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Thursday, March 28, 2013


$25.00 donated to CURLY TAIL PUG RESCUE, today, 4/2/13 thank you everyone for participating!

Trixie, my pug in SUNNY DAYS, MOONLIT NIGHTS, is raising money for Curly Tail Pug Rescue. For EVERY comment on this post, I will donate $1.00 to Curly Tail. 
 Following are snippets about Trixie from the book. Below is a link for those who wish to contribute directly as well. Thank you for stopping by.  Homer, my pug, agreed to pose for this post!

She opened the screen door, then worked the old key into the lock on the wooden door and twisted. The door swung open and while she hesitated a moment, Trixie pushed ahead, trotting into the cabin, sniffing.
“Okay, I know you’re braver than I am, Trixie,” she said, following the dog inside. 

 The peacefulness of the short walk home was interrupted by Trixie’s barking as she sensed their approach and was protecting the cabin. Sunny opened the door and the small pug came charging out, barking at Mike and then jumping up on Sunny, trying to lick her face. He dropped Sunny’s hand, crouched down and attempted to make friends with the feisty little dog, but Trixie was still sizing him up.
“She takes a while to accept people,” Sunny explained.
“She sure is cute.” he commented, rubbing her behind the ears. 

Sunny awoke early the next day when the sun crept into her window at six o’clock. Trixie was used to sleeping late, so she rolled over on the bed and went back to sleep after Sunny got up
Karen and Sunny strolled slowly, stopping at each table, looking for special finds. Trixie ran in circles when the ladies took too long or lay down and snored instantly when they lingered at a table examining all that was for sale.

 “Thanks, Hal. But I’m not the one giving up, he is,” she said, throwing a stick for Trixie who brought it back to Sunny, but wouldn’t let it go. They played tug o’ war. 

 Trixie continued to bark. She jumped up on the bed and licked Sunny’s face. Sunny brushed her away. Then she started coughing as smoke crept into her bedroom under the closed door.  

Click here for more info about Sunny Days, Moonlit Nights
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Tuesday, March 26, 2013

My Writing Life - Writing a Series

Current Series

   I enjoy writing series and have strung all my previous books together into four different series. Some were created by plucking out a minor character and giving him or her their own book. Other books qualified for placement in a series by taking place in the same town or city. I assume a romance series can be created from almost anything, for example: from a family of sisters or brothers, to college buddies, from a town or setting, to people who are left-handed. Well, maybe not the last one. Almost any common ground can be the basis for a series. Now I am writing a totally different kind of series and it’s a new challenge.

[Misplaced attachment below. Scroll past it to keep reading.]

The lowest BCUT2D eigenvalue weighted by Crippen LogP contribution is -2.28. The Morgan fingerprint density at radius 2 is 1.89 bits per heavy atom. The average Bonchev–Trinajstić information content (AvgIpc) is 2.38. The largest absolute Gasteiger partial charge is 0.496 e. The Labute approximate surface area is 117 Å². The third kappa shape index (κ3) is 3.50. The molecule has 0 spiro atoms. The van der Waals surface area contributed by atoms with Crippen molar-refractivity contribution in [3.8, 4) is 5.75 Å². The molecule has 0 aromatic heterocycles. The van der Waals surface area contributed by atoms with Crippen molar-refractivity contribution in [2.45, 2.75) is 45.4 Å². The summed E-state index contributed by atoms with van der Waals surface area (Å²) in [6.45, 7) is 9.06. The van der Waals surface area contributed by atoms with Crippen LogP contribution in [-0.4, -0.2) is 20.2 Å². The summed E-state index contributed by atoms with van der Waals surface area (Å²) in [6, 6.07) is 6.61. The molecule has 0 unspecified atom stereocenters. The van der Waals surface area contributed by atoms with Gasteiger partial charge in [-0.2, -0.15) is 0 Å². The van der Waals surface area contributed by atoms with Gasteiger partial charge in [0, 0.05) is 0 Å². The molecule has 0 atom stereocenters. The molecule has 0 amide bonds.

My current series, HOLLYWOOD HEARTS, is about people in the movie business. I planned this series out all at once with each book relating in some way to the book before. This is where the challenge comes in. I’m weaving characters and plots together from book to book. Men and women who play a small part in the preceding book, leave with a short cliffhanger about them– maybe in an epilogue –making the reader eager for the next book.

    I hadn’t planned to do it this way but could not use my usual way to tie my series books together: put a thousand words from the next book in the back of the previous book because these books were not all written before the series began. In fact, I’m still writing them.

    I also have to keep track of buildings, doormen, and other minor characters in each book, in case they reappear in subsequent books. I store that information in a special file. I have not had a problem with that before, but will have if I don’t do this.

    Another hurdle to clear with a series is making each story unique. Conflicts and obstacles my characters have to deal with in each book should be fresh. I mix up roles in the entertainment business plus include past relationships and other surprises to keep readers turning the pages. 

    It’s all about planning. Writing a series might be harder for a pantser. I’m a plotter so a series is in my comfort zone.  The plus side of series writing is that I know where I’m headed, at least the general direction, for each book before I begin. I also have a stable of supporting characters to call on. This makes the crafting of each story more fun.

    Right now I’m about a quarter of the way through with book four in the Hollywood Hearts series, called MOVIE LOVERS, and enjoying the work. But check in with me when I finish book six. At that point I may be gnashing my teeth and muttering, “Six-book series? Never again.” 
Would you undertake to write a series of 3+ books?